The general focus of our research group is to understand the ecology and biology of marine organisms, particularly coastal fishes, as models to test hypotheses of basic or applied ecological interest. Interactions between individual performance, condition, and behavior that inform the demography of fish populations are a current emphasis, as are trophic cascades based on the relative importance of density-mediated (consumptive) and trait-mediated (non-consumptive effects. We work in a variety of ecosystems, and our interests include the processes and mechanisms that influence the demography of populations and the structure of assemblages. We often use scientific diving and direct our studies towards effects on the early life stages of fishes, especially recruitment (input of young) to demersal habitats. Explore our website to learn more about us and our projects.

(* = graduate student; ** = undergraduate student)

*Brower, J.P., and T.W. Anderson. Consequences of predation threat for a macrophyte-associated fish (in revision).

*Ou, M., *K. Tovey, T.W. Anderson, A.P. Summers, M.J. O’Donnell, F.W. Goetz, and C.J. Brauner. Effects of elevated CO2 on growth, metabolism, and swimming performance of early life stages of sablefish (Anoplopoma fimbria) (in review).

*Sievers, K.T., *R.J. Barr, J.M. Maloney, N.W. Driscoll, and T.W. Anderson. Impact of habitat structure on fish populations in kelp forests at a seascape scale (in review).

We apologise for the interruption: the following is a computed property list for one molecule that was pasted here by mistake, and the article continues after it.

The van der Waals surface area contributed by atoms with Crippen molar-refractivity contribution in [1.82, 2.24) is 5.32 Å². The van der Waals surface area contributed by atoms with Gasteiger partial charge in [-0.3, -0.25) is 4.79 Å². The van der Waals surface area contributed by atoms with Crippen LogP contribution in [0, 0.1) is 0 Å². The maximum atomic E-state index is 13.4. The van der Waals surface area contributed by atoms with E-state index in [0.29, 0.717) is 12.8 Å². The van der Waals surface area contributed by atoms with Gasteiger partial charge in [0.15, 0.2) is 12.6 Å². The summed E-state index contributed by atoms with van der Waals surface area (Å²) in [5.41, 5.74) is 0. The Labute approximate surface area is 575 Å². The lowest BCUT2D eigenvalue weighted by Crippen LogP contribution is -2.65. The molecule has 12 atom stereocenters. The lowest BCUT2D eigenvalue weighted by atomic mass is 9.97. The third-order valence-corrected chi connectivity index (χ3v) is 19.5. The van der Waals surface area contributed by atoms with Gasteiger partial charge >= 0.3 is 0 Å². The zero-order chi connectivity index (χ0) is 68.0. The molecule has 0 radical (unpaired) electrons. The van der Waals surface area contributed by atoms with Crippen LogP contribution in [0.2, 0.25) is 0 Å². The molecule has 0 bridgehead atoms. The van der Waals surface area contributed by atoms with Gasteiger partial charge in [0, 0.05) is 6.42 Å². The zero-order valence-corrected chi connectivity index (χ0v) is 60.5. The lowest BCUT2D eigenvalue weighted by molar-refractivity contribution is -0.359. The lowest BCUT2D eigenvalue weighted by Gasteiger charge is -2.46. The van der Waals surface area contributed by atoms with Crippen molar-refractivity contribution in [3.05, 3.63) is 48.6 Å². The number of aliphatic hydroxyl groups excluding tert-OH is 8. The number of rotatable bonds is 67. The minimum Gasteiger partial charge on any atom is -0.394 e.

*Wheeler, S.G., T.W. Anderson, *T.W. Bell, S.G. Morgan, and J.A. Hobbs. Regional productivity predicts individual growth and recruitment of rockfishes in a northern California upwelling system (in review).

*Gregor, C.A., and T.W. Anderson. 2016. Relative importance of habitat attributes to predation risk in a temperate reef fish. Environmental Biology of Fishes 99:539-556.

*Morton, D.N., *T.W. Bell, and T.W. Anderson. 2016. Spatial synchrony of amphipods in giant kelp forests. Marine Biology 163:Article 32 (DOI:10.1007/s00227-015-2807-5).

*Renick, V.C, *K. Wienersmith, D. Vidal-Dorsch, and T.W. Anderson. 2016. Effects of a pesticide and parasite on neurological, endocrine, and behavioral responses of California killifish (Fundulus parvipinnis). Aquatic Toxicology 170:335-343. (special issue: Behaviour in Aquatic Toxicology).

*Wheeler, S.G., A.D. Russell, J.S. Fehrenbacher, and S.G. Morgan. 2016. Evaluating chemical signatures in a coastal upwelling region to reconstruct water mass associations of settlement-stage rockfishes. Marine Ecology Progress Series 550:191-206.